Some of the earlier anthropologists and sociologists had briefly referred to some of the folk stories prevalent in north and south Bihar in various journals and reviews, mostly three or four decades back. But the references were extremely brief and the stories were not given in any detail. The earlier series of the District Gazetteers, written and published near about the first decade of the present century, practically ignored the local literature of the districts and folk stories did not find any mention as a rule.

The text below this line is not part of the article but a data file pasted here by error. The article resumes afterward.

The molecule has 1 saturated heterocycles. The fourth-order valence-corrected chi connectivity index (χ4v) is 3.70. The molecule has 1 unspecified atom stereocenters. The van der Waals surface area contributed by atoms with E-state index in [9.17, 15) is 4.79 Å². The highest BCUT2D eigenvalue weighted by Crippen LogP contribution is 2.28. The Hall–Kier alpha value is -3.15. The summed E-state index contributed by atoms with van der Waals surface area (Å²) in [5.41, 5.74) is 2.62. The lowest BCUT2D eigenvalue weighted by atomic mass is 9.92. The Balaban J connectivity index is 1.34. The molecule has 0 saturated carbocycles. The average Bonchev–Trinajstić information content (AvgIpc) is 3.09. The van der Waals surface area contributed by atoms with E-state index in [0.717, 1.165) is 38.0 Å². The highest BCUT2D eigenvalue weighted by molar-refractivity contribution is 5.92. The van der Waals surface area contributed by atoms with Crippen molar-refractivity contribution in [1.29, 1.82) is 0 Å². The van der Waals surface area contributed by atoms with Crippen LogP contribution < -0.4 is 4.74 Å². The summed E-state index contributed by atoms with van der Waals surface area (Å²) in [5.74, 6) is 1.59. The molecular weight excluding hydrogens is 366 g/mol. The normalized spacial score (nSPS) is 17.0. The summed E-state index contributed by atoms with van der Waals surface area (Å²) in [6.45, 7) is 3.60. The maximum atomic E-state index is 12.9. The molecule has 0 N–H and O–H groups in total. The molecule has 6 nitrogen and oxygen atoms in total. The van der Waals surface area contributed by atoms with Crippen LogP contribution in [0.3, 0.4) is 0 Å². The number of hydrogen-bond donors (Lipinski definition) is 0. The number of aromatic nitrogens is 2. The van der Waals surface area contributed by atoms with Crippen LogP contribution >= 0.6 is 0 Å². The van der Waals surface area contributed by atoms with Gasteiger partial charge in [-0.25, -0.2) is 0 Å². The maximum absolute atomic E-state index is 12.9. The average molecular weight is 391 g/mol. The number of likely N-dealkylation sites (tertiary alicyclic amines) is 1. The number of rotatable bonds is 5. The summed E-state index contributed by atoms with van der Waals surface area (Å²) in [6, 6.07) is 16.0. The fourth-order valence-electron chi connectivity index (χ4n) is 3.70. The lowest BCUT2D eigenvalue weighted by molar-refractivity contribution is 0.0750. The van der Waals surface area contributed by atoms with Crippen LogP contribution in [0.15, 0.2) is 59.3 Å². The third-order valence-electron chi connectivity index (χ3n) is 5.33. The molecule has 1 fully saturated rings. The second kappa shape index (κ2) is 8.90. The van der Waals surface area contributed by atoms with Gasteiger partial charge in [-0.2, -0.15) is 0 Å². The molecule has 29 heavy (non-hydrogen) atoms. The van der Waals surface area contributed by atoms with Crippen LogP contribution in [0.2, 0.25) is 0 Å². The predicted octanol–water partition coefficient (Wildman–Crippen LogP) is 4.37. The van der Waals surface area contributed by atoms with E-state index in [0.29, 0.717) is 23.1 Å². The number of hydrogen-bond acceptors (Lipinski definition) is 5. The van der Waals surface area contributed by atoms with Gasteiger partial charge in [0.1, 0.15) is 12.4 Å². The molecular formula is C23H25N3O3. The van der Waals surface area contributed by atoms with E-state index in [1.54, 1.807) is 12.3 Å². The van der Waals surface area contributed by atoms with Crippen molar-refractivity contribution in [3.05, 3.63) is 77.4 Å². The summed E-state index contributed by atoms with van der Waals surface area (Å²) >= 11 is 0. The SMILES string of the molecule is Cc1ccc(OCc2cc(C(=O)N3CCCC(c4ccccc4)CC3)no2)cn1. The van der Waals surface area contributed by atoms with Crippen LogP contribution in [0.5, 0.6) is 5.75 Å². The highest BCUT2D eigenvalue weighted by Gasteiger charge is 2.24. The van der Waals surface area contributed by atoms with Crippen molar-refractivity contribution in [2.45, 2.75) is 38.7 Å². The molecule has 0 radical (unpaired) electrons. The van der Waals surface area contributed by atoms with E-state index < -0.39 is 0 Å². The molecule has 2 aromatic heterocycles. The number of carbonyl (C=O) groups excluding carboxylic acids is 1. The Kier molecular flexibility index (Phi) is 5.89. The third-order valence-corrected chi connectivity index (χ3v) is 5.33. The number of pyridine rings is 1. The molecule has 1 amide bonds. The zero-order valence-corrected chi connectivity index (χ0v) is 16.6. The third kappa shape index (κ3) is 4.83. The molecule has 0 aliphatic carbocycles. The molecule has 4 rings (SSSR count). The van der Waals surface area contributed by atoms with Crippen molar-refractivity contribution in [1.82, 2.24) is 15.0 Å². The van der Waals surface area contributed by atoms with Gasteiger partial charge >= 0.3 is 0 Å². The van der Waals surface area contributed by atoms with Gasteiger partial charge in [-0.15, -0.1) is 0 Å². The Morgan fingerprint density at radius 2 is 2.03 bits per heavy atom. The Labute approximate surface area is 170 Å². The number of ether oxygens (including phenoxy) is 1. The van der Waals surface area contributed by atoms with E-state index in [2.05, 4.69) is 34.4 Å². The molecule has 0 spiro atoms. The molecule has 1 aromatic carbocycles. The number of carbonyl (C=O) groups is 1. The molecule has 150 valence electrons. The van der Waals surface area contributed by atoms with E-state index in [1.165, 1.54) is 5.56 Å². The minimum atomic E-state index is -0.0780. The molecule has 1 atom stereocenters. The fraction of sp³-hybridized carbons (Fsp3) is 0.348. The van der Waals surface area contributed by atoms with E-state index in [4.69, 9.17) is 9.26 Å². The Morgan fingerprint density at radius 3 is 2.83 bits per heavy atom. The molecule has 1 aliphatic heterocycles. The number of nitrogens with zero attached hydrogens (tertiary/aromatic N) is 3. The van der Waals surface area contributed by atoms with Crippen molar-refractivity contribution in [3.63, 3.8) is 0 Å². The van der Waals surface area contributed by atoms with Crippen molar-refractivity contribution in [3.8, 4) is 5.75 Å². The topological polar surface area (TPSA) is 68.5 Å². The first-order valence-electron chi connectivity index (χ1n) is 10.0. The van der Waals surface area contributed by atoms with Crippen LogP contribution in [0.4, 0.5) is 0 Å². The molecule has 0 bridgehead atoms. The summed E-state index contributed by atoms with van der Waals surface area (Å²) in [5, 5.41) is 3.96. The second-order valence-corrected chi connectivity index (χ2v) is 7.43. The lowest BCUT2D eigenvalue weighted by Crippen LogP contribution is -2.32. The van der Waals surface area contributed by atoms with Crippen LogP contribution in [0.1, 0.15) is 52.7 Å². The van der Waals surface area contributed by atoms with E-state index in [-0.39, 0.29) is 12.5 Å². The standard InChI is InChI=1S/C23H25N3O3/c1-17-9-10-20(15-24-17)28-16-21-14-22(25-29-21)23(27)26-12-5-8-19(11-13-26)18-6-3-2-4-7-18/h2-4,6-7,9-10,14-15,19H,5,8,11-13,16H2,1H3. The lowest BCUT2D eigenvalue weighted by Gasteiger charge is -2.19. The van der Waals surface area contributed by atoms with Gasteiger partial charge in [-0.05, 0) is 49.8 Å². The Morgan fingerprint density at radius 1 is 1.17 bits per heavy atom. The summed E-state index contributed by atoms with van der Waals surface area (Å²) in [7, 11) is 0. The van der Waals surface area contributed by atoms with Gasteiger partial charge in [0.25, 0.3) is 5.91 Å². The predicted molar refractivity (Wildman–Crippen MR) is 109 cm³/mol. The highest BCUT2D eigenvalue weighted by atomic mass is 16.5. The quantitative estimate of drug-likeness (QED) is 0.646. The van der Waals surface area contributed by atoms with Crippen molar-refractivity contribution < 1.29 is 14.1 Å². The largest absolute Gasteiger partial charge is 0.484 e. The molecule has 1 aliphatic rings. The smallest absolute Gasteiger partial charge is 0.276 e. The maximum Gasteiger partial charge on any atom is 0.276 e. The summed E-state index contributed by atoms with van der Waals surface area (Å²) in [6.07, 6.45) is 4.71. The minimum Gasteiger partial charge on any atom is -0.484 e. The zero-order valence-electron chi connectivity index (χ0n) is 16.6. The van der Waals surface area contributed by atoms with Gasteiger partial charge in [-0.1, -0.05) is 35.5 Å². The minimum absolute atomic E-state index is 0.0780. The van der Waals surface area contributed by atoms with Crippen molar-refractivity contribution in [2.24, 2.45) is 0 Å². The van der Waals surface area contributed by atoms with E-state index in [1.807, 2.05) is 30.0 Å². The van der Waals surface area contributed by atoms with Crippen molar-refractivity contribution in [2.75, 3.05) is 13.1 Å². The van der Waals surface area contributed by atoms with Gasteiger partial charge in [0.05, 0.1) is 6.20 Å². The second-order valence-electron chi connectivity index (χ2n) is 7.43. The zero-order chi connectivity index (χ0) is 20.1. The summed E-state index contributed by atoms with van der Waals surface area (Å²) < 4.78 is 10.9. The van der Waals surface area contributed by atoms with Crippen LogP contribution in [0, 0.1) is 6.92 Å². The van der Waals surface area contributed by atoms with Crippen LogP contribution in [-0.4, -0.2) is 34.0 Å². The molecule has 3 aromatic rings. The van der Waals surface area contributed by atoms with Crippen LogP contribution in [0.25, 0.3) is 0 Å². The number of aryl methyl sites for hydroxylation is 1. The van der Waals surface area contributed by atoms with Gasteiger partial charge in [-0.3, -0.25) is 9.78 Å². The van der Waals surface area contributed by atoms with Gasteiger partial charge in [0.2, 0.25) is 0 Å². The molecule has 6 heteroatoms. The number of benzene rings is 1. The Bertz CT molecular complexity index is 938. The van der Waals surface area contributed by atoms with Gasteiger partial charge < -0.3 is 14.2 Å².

It will not be an exaggeration to say that the folk stories of the different parts of Bihar are going to be lost to us and to the future generations if a serious attempt is not made now to collect and preserve them. Eyebrows should not go up if it is stated that the present generation of grannies in the urban areas of Bihar know very little of the traditional folk stories of Bihar. In the rural areas also that stage is fast being reached. Fortunately, we still have the village grannies who have preserved the folk songs, traditions, customs, bratas, aripanas and even the old techniques of painting and are handing some of them over to the next generation. But their interest in the folk stories is definitely on the wane. It is needless to go into the reasons for this decline, which are more socio-economic than cultural; but this is, indeed the conclusion forced upon me by my investigations spread over several years. It has already become difficult to collect the stories from the villages as the older men and women in north and south Bihar have little time or interest to relate them. In some districts our investigations were almost fruitless.